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The sex of the green spoonworm, Bonellia viridis, a marine annelid, depends on where the larvae make landfall. (Female shown)

Environmental sex determination is the establishment of sex by a non-genetic cue, such as nutrient availability, experienced within a discrete period after conception. This is in contrast to genotypic sex determination, which establishes sex at conception by genetic factors such as sex chromosomes.[1] Environmental sex determination is different to some forms of sequential hermaphroditism in which the sex is determined flexibly after birth.

Taxonomic rangeEdit


The amphipod crustacean Gammarus duebeni produces males early in the mating season, and females later, in response to the length of daylight, the photoperiod. Because male fitness improves more than female fitness with increased size, environmental sex determination is adaptive in this system by permitting males to experience a longer growing season than females.[2]

The branchiopod crustacean Daphnia magna parthenogenetically produces male progeny in response to a combination of three environmental factors, namely a reduced photoperiod in autumn, shortage of food and raised population density.[3]


The sex of alligators is determined by nest temperature.

Bonellia viridis, a marine worm, has location-dependent sex determination; sex depends on where the larvae land.[4]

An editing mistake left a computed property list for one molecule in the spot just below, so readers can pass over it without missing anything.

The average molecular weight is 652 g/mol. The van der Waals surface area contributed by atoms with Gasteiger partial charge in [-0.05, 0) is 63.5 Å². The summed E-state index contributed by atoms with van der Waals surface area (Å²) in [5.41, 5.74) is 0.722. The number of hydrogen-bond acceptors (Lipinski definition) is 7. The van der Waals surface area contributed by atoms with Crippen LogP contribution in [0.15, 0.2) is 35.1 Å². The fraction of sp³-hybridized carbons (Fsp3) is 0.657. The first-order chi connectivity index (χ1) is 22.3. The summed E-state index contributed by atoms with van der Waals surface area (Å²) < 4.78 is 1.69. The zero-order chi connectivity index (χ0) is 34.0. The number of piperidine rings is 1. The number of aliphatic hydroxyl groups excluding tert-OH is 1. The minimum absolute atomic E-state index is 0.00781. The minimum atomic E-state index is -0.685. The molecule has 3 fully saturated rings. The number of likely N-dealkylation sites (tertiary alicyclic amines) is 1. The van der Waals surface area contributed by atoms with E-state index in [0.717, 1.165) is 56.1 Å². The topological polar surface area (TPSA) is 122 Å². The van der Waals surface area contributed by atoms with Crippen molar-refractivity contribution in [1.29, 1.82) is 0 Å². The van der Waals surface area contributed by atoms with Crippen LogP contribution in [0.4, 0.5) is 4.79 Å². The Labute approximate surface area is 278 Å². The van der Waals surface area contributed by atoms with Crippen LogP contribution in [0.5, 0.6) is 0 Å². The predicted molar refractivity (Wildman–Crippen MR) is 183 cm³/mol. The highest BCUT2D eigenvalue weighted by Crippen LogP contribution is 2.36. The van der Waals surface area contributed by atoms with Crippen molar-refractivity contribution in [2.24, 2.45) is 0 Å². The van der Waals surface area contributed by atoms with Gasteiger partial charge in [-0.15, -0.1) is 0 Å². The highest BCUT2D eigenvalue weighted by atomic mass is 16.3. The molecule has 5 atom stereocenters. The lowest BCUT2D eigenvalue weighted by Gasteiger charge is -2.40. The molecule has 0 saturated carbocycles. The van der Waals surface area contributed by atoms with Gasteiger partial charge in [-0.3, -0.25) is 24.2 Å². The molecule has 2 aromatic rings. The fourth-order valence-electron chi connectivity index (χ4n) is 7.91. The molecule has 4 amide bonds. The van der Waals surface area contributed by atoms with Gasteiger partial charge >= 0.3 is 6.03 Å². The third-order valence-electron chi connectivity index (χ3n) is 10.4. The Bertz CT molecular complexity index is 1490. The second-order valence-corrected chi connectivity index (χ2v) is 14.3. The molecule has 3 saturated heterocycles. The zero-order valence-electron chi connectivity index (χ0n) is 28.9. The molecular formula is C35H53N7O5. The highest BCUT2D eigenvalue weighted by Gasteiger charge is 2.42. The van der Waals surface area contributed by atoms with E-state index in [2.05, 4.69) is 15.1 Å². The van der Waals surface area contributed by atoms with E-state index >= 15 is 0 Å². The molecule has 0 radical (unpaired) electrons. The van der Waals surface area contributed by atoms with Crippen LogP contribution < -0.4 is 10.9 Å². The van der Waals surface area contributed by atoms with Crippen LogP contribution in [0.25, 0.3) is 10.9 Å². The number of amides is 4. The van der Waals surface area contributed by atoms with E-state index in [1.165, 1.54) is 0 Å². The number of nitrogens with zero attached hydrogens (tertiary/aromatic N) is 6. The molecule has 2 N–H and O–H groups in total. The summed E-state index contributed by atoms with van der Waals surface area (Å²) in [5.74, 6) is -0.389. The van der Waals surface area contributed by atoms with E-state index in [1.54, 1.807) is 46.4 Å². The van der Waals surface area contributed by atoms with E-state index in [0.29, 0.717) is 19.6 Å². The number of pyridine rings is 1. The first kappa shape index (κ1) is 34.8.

The sex of most amniote vertebrates, such as mammals and birds, is determined genetically.[5] However, some reptiles have temperature-dependent sex determination, where sex is permanently determined by thermal conditions experienced during the middle third of embryonic development.[6][7] The sex of crocodilians and sphenodontians is exclusively determined by temperature. In contrast, squamates (lizards and snakes) and turtles exhibit both genotypic sex determination and temperature-dependent sex determination, although temperature dependence is much more common in turtles than in squamates.[8]


  1. ^ Janzen, Fredric J.; Phillips, P. C. (2006). "Exploring the evolution of environmental sex determination, especially in reptiles" (PDF). Journal of Evolutionary Biology. 19 (6): 1775–1784. doi:10.1111/j.1420-9101.2006.01138.x. PMID 17040374.
  2. ^ McCabe, J.; Dunn, A. M. (1997). "Adaptive significance of environmental sex determination in an amphipod". Journal of Evolutionary Biology. 10 (4): 515–527. doi:10.1046/j.1420-9101.1997.10040515.x.
  3. ^ Kato, Yasuhiko; Kobayashi, Kaoru; Watanabe, Hajime; Iguchi, Taisen (2011). "Environmental Sex Determination in the Branchiopod Crustacean Daphnia magna: Deep Conservation of a Doublesex Gene in the Sex-Determining Pathway". PLoS Genetics. 7 (3): 1–12. doi:10.1371/journal.pgen.1001345. PMC 3063754. PMID 21455482.
  4. ^ Gilbert, Scott (2006). Developmental biology (8th ed.). Sunderland, Mass.: Sinauer Associates. p. 552. ISBN 9780878932504.
  5. ^ James J. Bull (1983). Evolution of Sex Determining Mechanisms. Menlo Park, California: Benjamin Cummings. ISBN 978-0-201-11242-9.
  6. ^ Fredric J. Janzen; Gary L. Paukstis (1991). "Environmental sex determination in reptiles: ecology, evolution, and experimental design". Quarterly Review of Biology. 66 (2): 149–179. doi:10.1086/417143. JSTOR 2830229. PMID 1891591.
  7. ^ Nicole Valenzuela; Valentine A. Lance, eds. (2004). Temperature Dependent Sex Determination in Vertebrates. Smithsonian Institution. ISBN 978-1-58834-203-4.
  8. ^ Janzen, Fredric J.; Krenz, James G. (2004). "Phylogenetics: which was first, TSD or GSD?". In Nicole Valenzuela; Valentine A. Lance (eds.). Temperature Dependent Sex Determination in Vertebrates (PDF). Smithsonian Institution. pp. 121–130. ISBN 978-1-58834-203-4.